on September 21, 2022 (last modified on September 8, 2022) • 4 minute read
Learn how Anna Tutckaia, Head of Marketing at ManyChat, ran a virtual event that drove 26k signups and 3,500 new paid accounts.
The event is called IG Summit. The website is beautiful (it actually won some awards) – https://igsummit.com/. But what made Anna believe this was a bet worth making? Or put differently, how could you know if a play like this would work for you?
It started by analyzing their Net Revenue Retention (NRR). They found that users who signs up via educational channels or who were looking to solve problems related to Facebook or Instagram retained at a higher rate.
They also stood to get the most value out of the product. So when they set a goal to drive new signups and paid accounts, they knew that using educational content around Facebook or Instagram would be successful.
Besides that, they had experience with doing events in the past, though nothing to the size they were about to aim for. May 2021 they launched Instagram Automation, and were working on a go-to-market strategy to promote it. The plan was to use paid ads. But for reasons outside their control, they didn’t perform well (like the rollout for Facebook Automation had), so they needed a new plan.
So Anna and the team made a quick pivot, and a big bet. The goal was to put on the biggest virtual IG summit in the world, securing 25k registrants, and 1k new paid accounts. In the end, they ended up surpassing these goals.
1. They figured out what content resonated with their ideal customer persona (ICP) and tried to create the best content possible for that audience.
They surveyed their Facebook community of existing customers, to learn what content would be the most valuable. Then they performed research to know what topics were trending, what the market was interested in learning, and what existing content was already out there.
From there, they defined 3 “levels” of content the summit would include:
Finally, they set the niche categories they thought would resonate best, and then found speakers who could best speak to those topics. Each speaker had the freedom to formulate their talk however they wanted but was asked to stay within the topic range they had been given.
2. They asked all the speakers promote the event.
They encouraged all the speakers to promote the event (though not all did), and every time a speaker joined they made a series of content they’d promote across various channels.
3. They used existing, and new influencers to help promote.
They had some influencers they worked with before the summit, who they partnered with to promote the product. But they also brought in new ones who they hired to specifically promote the event. Generally, they found that the existing influencers (who had already promoted the product to their audience) performed better. They also found that all the influencers got better engagement by promoting the educational event, over the product directly.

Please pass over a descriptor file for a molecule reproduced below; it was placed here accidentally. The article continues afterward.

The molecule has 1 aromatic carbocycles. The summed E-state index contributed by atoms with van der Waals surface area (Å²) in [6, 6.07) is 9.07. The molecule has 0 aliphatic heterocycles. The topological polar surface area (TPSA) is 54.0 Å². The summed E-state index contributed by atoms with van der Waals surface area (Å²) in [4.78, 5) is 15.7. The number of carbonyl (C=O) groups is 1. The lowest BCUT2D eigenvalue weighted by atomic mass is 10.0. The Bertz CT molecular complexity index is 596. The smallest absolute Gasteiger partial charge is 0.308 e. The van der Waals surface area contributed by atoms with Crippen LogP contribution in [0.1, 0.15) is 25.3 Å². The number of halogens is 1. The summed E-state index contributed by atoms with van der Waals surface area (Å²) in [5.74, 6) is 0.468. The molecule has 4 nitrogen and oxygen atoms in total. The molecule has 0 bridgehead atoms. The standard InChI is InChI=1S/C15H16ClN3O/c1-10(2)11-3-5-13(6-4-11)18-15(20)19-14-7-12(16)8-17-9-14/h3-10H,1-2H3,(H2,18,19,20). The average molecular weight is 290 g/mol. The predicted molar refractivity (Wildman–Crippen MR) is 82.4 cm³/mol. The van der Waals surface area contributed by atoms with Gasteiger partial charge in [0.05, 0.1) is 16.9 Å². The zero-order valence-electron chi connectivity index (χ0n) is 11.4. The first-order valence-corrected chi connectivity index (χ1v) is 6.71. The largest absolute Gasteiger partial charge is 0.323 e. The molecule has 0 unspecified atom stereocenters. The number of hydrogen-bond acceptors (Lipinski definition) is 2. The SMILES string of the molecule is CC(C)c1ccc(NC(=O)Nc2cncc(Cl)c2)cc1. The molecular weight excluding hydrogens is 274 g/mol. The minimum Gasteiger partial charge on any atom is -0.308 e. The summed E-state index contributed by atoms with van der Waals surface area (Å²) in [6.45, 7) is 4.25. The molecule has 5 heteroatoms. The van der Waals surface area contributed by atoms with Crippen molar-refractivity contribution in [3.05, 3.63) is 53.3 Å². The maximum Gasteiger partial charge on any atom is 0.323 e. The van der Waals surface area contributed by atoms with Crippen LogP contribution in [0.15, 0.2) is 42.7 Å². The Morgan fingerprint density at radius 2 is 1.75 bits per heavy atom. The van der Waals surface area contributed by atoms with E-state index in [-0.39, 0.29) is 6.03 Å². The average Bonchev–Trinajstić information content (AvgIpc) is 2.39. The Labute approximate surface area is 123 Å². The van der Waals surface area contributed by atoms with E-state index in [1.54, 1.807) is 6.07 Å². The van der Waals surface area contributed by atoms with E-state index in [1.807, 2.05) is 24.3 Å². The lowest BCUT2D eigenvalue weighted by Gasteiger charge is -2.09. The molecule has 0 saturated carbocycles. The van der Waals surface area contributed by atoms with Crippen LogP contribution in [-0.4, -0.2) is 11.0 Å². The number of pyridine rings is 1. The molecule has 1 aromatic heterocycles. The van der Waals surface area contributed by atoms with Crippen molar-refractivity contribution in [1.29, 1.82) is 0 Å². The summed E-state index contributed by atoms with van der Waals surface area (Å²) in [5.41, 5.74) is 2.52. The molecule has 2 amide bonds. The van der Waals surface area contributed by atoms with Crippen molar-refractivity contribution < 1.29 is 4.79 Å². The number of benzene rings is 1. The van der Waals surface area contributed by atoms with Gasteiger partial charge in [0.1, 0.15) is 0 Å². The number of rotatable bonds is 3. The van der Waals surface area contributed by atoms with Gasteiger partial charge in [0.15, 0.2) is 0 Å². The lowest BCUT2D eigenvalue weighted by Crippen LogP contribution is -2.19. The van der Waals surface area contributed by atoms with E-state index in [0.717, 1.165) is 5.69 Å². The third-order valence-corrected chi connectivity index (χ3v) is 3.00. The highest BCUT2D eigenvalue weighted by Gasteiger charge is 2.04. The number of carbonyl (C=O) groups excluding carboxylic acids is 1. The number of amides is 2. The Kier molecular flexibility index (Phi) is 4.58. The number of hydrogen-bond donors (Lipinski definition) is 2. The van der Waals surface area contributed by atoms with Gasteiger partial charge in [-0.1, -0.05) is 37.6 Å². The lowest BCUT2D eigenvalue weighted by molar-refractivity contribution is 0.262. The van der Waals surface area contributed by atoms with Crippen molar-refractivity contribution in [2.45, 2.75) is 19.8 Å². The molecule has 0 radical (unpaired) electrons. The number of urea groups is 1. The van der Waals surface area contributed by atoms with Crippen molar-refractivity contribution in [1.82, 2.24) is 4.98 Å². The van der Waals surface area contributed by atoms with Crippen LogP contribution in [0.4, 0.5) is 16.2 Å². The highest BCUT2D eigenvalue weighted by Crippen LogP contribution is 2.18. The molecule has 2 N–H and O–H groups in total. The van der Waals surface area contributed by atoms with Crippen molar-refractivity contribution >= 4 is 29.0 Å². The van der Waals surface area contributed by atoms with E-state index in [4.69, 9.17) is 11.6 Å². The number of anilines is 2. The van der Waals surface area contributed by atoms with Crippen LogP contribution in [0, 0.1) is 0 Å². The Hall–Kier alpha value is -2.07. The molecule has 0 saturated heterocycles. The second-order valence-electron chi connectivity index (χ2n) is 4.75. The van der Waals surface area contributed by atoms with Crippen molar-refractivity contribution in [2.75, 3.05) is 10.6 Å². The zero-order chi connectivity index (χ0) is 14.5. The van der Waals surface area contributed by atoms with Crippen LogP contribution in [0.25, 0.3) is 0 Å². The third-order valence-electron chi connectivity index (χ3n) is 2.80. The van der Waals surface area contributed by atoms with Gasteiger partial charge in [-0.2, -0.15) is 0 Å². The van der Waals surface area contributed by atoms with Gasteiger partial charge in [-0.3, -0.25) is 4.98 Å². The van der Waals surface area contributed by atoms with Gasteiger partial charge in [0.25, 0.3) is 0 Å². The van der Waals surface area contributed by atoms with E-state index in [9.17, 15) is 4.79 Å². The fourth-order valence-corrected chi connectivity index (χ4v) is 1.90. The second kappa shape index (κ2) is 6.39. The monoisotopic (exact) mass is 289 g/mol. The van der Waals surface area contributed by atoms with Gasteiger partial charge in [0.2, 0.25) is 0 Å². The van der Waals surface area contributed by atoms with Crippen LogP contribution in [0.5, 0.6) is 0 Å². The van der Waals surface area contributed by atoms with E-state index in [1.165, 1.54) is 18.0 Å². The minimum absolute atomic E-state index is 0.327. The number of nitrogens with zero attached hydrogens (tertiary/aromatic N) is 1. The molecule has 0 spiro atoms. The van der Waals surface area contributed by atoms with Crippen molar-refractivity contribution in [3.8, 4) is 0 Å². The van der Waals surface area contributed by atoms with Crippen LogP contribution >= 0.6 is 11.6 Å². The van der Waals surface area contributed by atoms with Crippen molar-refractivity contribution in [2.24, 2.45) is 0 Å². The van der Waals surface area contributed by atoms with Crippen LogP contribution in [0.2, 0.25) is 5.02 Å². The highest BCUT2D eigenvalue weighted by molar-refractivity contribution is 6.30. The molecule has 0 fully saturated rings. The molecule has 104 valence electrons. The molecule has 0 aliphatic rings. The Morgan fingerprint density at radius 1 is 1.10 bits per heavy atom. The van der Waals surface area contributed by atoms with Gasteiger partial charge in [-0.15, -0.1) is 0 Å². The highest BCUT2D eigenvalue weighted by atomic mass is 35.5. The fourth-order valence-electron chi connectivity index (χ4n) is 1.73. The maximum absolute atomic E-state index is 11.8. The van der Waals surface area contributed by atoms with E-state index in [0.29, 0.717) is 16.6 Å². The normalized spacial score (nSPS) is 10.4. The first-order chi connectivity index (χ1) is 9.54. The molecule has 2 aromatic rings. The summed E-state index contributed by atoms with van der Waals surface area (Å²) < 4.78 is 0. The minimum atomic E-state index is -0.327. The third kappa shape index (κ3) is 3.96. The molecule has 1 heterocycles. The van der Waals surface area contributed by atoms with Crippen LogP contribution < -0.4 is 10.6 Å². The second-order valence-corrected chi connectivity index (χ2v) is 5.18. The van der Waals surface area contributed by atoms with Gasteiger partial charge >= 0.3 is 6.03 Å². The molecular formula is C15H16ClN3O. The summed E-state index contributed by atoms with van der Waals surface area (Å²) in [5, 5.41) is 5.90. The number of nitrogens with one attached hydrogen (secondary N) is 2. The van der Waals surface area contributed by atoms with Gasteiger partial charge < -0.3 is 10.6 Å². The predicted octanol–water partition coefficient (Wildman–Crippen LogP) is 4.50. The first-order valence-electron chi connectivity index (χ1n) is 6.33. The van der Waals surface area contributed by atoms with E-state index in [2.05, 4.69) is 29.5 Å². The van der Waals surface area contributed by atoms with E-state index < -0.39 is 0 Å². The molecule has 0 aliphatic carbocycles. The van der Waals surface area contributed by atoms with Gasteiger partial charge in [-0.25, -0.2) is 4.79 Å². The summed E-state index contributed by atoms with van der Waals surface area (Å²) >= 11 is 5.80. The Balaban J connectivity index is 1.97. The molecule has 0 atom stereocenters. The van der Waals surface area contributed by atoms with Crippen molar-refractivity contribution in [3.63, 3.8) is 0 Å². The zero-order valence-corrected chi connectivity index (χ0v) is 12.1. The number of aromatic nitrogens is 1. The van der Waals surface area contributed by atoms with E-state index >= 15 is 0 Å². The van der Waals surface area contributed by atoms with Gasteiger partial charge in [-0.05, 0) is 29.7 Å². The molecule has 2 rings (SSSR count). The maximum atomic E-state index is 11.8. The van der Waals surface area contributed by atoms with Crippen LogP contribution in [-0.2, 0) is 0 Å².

4. They ran paid ads, and honed in one which drove $3 registrants 🤯
Initially, they ran ads on Facebook, Instagram, and paid search. They quickly found FB ads that used the native lead form vastly outperformed the others.
How well? $3 for every registrant.
The results were so good, Anna had the team check for errors – thinking they might be spam emails. But after analyzing the emails against signups from other channels, along with the summit email open and readthrough rates, they found the results were truly that good. But these results didn’t come easily. They involved lots of great design and creative, and lots of tests.
They also continually changed up the ads with new content every time they landed a new speaker.
5. They heavily nurtured the list of registrants.
They maintained constant communication with registrants the entire time leading up to the event. If they didn’t, Anna doesn’t think they would’ve seen the same results. Each registrant was sent a series of emails leading up to summit.
And if they ended up registering with the product right away (as a result of seeing the marketing or ads), they were sent various In-app messages about the summit. And throughout the summit, they sent a regular volume of relevant messages to the attendees. This included messaging which emphasized, “here’s the content you’re about to consume, if you sign up for the product, you’ll be able to better take action on what you learn.”
6. They tracked registrations all the way through to product signups.
They had tracking in place (which users could opt out of) If that was the case, they had the registration email they could match to an account in signup. Influencers had their own campaign funnel, so they could track those referrals separately. They used an attribution model where they attributed 40% to the first touch, 40% to the last touch, and 20% to the channel they interacted with in between
26k registrants and 3,500 actually paying accounts (not free trials) – 91% of whom were new to ManyChat.
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